March 19, 2009


No, Not a Typo

While the Party of Hoover was in power, congressional members from that side of the aisle garnered millions in campaign contributions from the very Wall Street characters we are now bailing out. To be fair, there are an equal number of Democrats taking these legal bribes, and rececently it is the left side who have been the most egregious violators of the public trust. When the mantel of leadership passed hands, it seems, so did the hat.

Since AIG is already in the barrel, let’s take a few more pokes into the bunghole and discect a honeypot scandal. According to, over $9 million has been contributed by AIG to various politicians, placing American International Group at number 79 on the list of top 100 political contributors of all time. AIG is not alone, and neither are they the worst offender. Just for grins, take a look at some others:

#4 Goldman Sachs
#15 Citigroup
#25 JP Morgan Chase
#30 Morgan Stanley
#40 Bank of America
#52 Merrill Lynch
#72 MBNA Corp. (part of Bank of America since June of 2005)
#75 Freddie Mac

Business as Usual Inside the Beltway

But since they are in the news, let us take a deeper look. AIG’s contributions over the past 10 years have been non-partisan, almost equally balanced between political parties in all but two election cycles. In 2002, the year in which the company made more and larger campaign contributions than any previous, their bent was overwhelmingly Republican ($1,371,840 to the R’s and $894,517 to the D’s). Then in 2008, a year in which the company donated a paltry $856,000, the D’s got almost twice that offered to the R’s.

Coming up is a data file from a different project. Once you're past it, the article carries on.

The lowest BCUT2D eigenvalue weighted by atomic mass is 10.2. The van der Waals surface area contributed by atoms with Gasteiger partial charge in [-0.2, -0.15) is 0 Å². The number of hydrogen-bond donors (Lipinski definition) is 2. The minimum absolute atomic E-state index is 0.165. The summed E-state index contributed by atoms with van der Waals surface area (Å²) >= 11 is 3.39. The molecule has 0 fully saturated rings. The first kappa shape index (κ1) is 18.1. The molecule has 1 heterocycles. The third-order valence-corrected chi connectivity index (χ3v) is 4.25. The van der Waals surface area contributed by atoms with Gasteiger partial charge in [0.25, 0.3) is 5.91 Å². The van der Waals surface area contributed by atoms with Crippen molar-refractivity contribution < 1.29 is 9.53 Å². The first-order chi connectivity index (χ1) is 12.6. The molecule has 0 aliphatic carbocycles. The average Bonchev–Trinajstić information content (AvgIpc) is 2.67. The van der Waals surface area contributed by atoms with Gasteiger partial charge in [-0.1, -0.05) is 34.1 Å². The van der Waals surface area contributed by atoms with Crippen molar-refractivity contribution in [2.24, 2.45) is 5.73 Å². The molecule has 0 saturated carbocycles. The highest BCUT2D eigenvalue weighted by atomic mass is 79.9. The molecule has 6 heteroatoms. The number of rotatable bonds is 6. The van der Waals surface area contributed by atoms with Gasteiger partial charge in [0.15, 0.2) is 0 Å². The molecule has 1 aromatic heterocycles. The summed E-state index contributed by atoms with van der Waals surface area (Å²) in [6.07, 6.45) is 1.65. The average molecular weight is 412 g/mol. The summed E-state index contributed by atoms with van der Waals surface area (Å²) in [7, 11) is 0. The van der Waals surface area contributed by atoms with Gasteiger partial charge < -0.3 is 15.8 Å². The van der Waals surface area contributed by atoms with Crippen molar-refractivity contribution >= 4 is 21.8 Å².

Since I’m certainly not a supporter of the Party of Hoover, I find it important to report that over $200K was donated to the George W. Bush war chest, meaning young Shrub himself was one of the top targets for AIG money. John McCain is also in the top 10, gleaning almost $100K.

But Demorats have been the greatest beneficiaries of AIG’s generosity over the past 10 years, and at a whopping $281,038, the top rat award goes to Sen. Chris Dodd of Connecticut. Other D’s on the list include Charles Schumer, D-NY at $111,875, Barak Obama at $110,332, and Senate Finance Committee chair, Max Baccus, D-MT, at about $90K. AIG is the single largest contributor to Baccus.

Now here comes the hypocrisy. On Monday March 16th, Senator Dodd, Chairman of the Senate Committee on Banking, is quoted as saying:

"This is another outrageous example of executives - including those whose decisions were responsible for the problems that caused AIG's collapse - enriching themselves at the expense of taxpayers. A car mechanic or teacher in Connecticut shouldn’t have to subsidize the bad decisions of these executives. Executives at other companies receiving TARP funds have voluntarily foregone bonuses - there's no reason why those at AIG shouldn't do the same."

What a Difference 48 Hours Makes

On March 18th, in an interview with CNN, Dodd admitted he had a hand in altering the language of the stimulus bill, removing the bonus caps and allowing AIG to “
pay controversial bonuses to its employees.”

Me thinks the Capitol could stand some fumigating...



Old NFO said...

Agree! Throw ALL the bums out, institute term limits and lets start over!